WASHINGTON, Feb. 6, 2023 – President Biden is delivering on his promises to build a better America and rebuild the backbone of the country, the middle class. As the 2023 State of the Union approaches, it is clear that President Biden’s plan to lower costs for families and grow the economy from the bottom up and the middle out is working – we’ve seen the strongest two years of job growth in U.S. history, wages are up, inflation is moderating and the administration is making the biggest investment in America’s infrastructure since the 1950s. As part of this tremendous impact, the U.S. Department of Agriculture (USDA) continues its efforts to build more and better markets for American agriculture, provide food and nutrition security, advance climate-smart agriculture, and ensure that USDA programs and services are accessible to all Americans.
“President Biden has passed a historic economic agenda to rebuild our infrastructure, supply chains, and manufacturing and reduce costs for families,” said Agriculture Secretary Tom Vilsack. “As part of these historic achievements, USDA is working to build the economy from the bottom up and the middle out and, transform our food system so that it works for everyone and creates economic opportunity for all of our farmers, ranchers, and foresters, not just the few.”
Over the past two years, President Biden’s groundbreaking legislation has laid the foundation for a future that lifts up all Americans. The American Rescue Plan Act (ARPA) provided USDA with more than $1 billion in funds to ensure underserved producers have the resources, tools, programs, and technical support they need to succeed; Passed in August 2022, the Inflation Reduction Act (IRA) is a once-in-a-generation opportunity to build critical infrastructure, protect communities from wildfire and extreme heat, and drive climate-smart agriculture and renewable energy initiatives nationwide; Through the landmark Bipartisan Infrastructure Law (BIL), USDA fixes roads and bridges, improves water quality, brings affordable, high-speed internet access to rural areas, and makes climate-smart investments in partnership with agriculture, forestry, tribes, businesses, and communities. These historic pieces of legislation and funding opportunities offer a framework to build a profitable, sustainable, and resilient economy that benefits small, mid-sized, and large producers, alike.
Here is a look at USDA actions in 2022 to help more people benefit from economic growth, tackle climate change, create good-paying jobs for American workers, and invest in our families. We are supporting small and mid-sized farmers and ranchers to build and maintain successful, profitable businesses and stay on the land, speeding the transition to a circular economy, rather than one based on extracting resources from rural areas.
Food System Transformation: USDA is transforming the food system and improving the resilience and security of the food supply chain through more than 60 programs so that today’s markets work better for family farmers and the families they support. This multi-billion dollar effort is funded largely by ARP with some additional investments from the Consolidated Appropriations Act, 2021 (CAA), the Coronavirus Aid, Relief, and Economic Security (CARES) Act, and the Commodity Credit Corporation (CCC). It touches all parts of the food supply chain – from food production, food processing, food aggregation and distribution, to consumers. Select programs include:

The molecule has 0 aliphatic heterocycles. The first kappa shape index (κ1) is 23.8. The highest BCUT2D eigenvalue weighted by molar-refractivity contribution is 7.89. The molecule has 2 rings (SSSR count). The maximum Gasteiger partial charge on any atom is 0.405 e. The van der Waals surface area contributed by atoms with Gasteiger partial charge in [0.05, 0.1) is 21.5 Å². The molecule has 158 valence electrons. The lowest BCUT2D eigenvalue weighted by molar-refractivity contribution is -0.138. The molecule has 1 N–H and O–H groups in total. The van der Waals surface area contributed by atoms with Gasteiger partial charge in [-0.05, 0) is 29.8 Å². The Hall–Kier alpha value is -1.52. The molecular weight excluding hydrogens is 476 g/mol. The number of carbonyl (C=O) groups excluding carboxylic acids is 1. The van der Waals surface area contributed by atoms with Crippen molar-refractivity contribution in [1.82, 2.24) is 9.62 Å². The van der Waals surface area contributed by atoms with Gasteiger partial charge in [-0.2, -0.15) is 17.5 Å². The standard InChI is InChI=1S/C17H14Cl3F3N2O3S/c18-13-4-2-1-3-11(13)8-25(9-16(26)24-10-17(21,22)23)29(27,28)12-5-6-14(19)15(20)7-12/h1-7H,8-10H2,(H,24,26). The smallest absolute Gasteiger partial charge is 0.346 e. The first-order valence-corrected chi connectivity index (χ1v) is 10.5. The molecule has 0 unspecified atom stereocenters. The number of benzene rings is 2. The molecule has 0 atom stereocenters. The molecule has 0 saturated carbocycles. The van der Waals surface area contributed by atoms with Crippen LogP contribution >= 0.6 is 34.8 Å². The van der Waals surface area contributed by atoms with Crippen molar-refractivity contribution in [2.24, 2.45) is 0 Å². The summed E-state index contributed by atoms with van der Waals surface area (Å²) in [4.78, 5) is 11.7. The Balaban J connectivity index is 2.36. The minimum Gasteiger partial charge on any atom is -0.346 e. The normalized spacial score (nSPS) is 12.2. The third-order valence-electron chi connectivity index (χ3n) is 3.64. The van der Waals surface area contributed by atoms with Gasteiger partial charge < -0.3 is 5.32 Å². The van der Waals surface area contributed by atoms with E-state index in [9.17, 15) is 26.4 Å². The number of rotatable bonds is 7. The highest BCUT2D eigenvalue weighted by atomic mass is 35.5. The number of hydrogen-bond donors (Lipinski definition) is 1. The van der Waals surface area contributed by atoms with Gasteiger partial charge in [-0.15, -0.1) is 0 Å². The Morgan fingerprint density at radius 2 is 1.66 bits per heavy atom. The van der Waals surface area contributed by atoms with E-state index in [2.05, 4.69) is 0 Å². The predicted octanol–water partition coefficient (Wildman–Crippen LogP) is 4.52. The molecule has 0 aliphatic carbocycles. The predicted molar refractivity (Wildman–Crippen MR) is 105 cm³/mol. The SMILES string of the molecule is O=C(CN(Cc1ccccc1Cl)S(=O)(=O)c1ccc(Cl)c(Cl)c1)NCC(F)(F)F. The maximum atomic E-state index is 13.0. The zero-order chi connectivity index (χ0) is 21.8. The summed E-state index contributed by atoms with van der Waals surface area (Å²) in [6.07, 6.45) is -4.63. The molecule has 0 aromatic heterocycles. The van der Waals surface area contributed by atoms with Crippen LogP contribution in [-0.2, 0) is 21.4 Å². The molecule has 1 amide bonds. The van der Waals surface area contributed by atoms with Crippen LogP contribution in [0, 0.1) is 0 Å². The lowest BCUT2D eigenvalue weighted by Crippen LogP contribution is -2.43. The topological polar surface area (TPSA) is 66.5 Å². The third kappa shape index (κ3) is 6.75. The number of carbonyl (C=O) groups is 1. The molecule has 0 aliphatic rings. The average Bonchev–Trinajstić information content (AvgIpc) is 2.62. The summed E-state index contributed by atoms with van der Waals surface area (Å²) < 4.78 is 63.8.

- More than $1 billion in investments for food processing, distribution and aggregation infrastructure, including funding to expand and diversify independent meat and poultry processing capacity and addressing the credit access gap for meat and poultry processing projects.
- Since implementing ARP, more than 2,800 small and very small businesses received $33 million in credits and refunds to help with holiday and overtime fees for FSIS inspection services. About 266 small businesses saw opportunities for expanded markets and 22 are building or expanding processing facilities in 2022.
- USDA is tackling pandemic-related shipping disruptions. At the Port of Houston – the sixth busiest container gateway in the U.S. – USDA is increasing capacity for exporting chilled and frozen U.S. agricultural commodities. USDA also partnered with Northwest Seaport Alliance to create pop-up sites at the ports of Seattle and Tacoma (the fourth-largest container gateway in the U.S.) to store commodities so they’re ready for the next available ship.
- The Farm and Food Workers Relief Grant Program will make beneficiary payments to reach at least 1 million farmworkers, meatpacking workers, and front-line grocery workers who incurred pandemic-related health and safety costs.
- Organic Transition Initiative: USDA launched a $300 million Organic Transition Initiative including establishing the Transition to Organic Partnership Program (TOPP) in six regions across the U.S. as part of USDA’s Organic Transition Initiative to help transitioning and recently transitioned producers who face technical, cultural, and market shifts during the transition period and the first few years of organic certification.
- Local Procurement: Using $1.1 billion of American Rescue Plan and Commodity Credit Corporation funding for the Local Food Purchase Assistance Cooperative Agreement Program (LFPA) which uses non-competitive cooperative agreements with state and tribal governments to procure and distribute local and regional foods and beverages that are healthy, nutritious, and unique to their geographic area. The funding also was used for the Local Food for Schools Cooperative Agreement Program (LFS), which strengthened the food system for schools by helping to build a fair, competitive, and resilient local food chain, and expand local and regional markets with an emphasis on purchasing from historically underserved producers and processors.
Climate-Smart Agriculture and Forestry: Climate change is happening, and America’s rural communities are on the frontlines. USDA is leading the way through climate-smart solutions that will improve the profitability and resilience of producers and foresters, open new market opportunities, and build wealth that stays in rural communities.
- Partnerships for Climate-Smart Commodities: USDA launched Partnerships for Climate-Smart Commodities, which is revolutionizing agriculture’s ability to contribute to our national and international climate goals. USDA is investing more than $3.1 billion for 141 projects to support the production and marketing of climate-smart commodities through this effort. All of the projects will require meaningful involvement of small and underserved producers. The projects will: